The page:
The Western is still alive and kicking. The same can’t be said for the dozens of bad guys who go up against Denzel Washington and his hand-selected men with guns and knives and arrows for hire. Antoine Fuqua kept some of the lines from the 1960 original movie with Yul Brynner and Steve McQueen, but he changed up the story and the characters in the magnificent bunch. Movie goers will recognize most of the ensemble, but may have to search their memories for one character in particular.
The Magnificent Seven is a shoot-em-up western that is not for the faint of heart. For western movie fans, it’s got everything you’re looking for, and then some. The cinematography, stunt work, and special effects are top notch. I for one, appreciated that Fuqua didn’t have blood spewing all over the place, like Tarantino did in Jango. Some horses took nasty tumbles, but I’m sure the action was carefully regulated to protect the animals.
Although Denzel didn’t portray “Chris” as in the original and three sequels that featured Brynner and Lee Van Cleef, he personified a capable leader for his talented group of killers. And though the other characters were different than the originals, watch for similar traits. I mention this for those old enough to have seen The Magnificent Seven, or any of it’s three sequels. Even though Cathryn wasn’t crazy about all the killing, she thought the movie was well done. We give it a 9 our of 10.
In Harm’s Way: The Sinking of the U.S.S. Indianapolis and the Extraordinary Story of Its Survivors
by Doug Stanton
A truly amazing story.
It was well researched and written.
I can’t even begin to imagine what the survivors went through. Reading an account of their four days floating at sea with injuries, exposure to the elements and daily shark attacks was an emotionally gut wrenching experience.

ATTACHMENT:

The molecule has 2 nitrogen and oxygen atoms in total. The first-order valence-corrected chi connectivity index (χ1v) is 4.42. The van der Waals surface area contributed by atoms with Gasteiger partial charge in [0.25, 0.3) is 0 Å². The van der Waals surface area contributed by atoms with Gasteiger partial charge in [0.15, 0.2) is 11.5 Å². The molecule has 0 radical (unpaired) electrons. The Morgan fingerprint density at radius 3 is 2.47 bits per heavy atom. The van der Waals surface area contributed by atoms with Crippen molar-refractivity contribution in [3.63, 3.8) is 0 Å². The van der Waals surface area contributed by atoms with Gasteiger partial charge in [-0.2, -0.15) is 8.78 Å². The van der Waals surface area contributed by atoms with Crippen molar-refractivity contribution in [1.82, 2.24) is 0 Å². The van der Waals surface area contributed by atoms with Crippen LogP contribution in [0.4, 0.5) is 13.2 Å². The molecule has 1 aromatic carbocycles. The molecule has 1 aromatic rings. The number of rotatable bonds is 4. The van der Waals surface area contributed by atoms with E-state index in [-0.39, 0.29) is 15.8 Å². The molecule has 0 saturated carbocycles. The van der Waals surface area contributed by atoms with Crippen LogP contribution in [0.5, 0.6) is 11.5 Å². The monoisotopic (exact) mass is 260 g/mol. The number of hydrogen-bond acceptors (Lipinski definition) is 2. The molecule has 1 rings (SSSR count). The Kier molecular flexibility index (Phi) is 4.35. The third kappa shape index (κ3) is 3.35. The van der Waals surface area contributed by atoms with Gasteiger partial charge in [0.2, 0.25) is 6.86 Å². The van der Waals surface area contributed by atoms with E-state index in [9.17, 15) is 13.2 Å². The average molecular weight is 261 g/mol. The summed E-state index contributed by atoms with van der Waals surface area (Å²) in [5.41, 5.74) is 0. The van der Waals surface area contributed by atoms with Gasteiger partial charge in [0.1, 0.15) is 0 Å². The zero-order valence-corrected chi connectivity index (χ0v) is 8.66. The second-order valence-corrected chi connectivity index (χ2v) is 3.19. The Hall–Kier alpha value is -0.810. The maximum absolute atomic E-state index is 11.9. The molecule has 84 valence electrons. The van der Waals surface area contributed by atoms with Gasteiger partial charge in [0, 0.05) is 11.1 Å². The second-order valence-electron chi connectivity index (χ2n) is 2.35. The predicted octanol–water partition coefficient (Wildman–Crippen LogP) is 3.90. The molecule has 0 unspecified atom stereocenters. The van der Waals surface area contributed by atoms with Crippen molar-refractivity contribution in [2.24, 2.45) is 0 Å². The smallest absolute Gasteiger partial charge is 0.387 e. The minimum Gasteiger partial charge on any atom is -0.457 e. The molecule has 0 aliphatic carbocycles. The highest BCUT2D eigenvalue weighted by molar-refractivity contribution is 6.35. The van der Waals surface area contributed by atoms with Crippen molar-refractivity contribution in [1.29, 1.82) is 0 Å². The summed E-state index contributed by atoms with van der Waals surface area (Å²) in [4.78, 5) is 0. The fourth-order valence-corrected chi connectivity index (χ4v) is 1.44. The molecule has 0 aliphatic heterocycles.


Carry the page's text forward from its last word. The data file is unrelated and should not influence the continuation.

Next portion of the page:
The survivors of the U.S.S. Indianapolis are heroes in the truest sense.
Likely To Die (Alexandra Cooper, #2)
by Linda Fairstein
I picked this book up in a small store in Italy, one of only a few English books there.
It was a pleasant surprise and a good read…a bit slow to start, but once I had an idea where the plot was going I had to finish it. The author was a real-life sex crimes prosecutor, who draws from her own experience to tell you a good story.
A very good read.
I booked a no-brainer trip from Pataya Beach to the Kananchuburi province in Thailand, near the Burma border. It is home to the Bridge on the River Kwai, that was made famous by the movie of the same name. For those unaware, it’s where the Japanese used allied prisoners of war to build a railway bridge over the river, and through the mountain pass into Burma.
The shuttle bus picked me up at my hotel at 5:30 a.m. sharp, a despicable time of the day. The birds weren’t up yet, but there were still a couple people drinking at the bar across the street. Not unusual in Pataya. I’d behaved the previous evening, opting for a movie at the local cinema, instead of being one of those people at the bar.
I climbed into the van and saw with my one open eye that there were other people on the bus. Three older black women had nabbed the best seats. The looked like a darker version of the Golden Girls. I wedged myself in and didn’t pay the driver much attention, until he got lost two blocks from my hotel.
Continue reading “Eddie Murphy & The Golden Girls”
Threat Vector (Jack Ryan Universe, #15)
Tom Clancy, Mark Greaney
This is my kind of book!
A complicated spy thriller that is meticulously woven together with great drama and action.
I love the Jack Ryan character and the movies that have been built around him.
My only complaint is how Clancy gets a bit too wordy at times, causing me to skim.
As an author, I must say I’m puzzled at how he continues to write books while being deceased. My guess is it helps to have a stable of authors like Mark Greaney who can obviously write, but rely on Clancy’s name for sales. I suppose it’s just like Kentucky Fried Chicken – the Colonel is dead, but we continue to eat his chicken.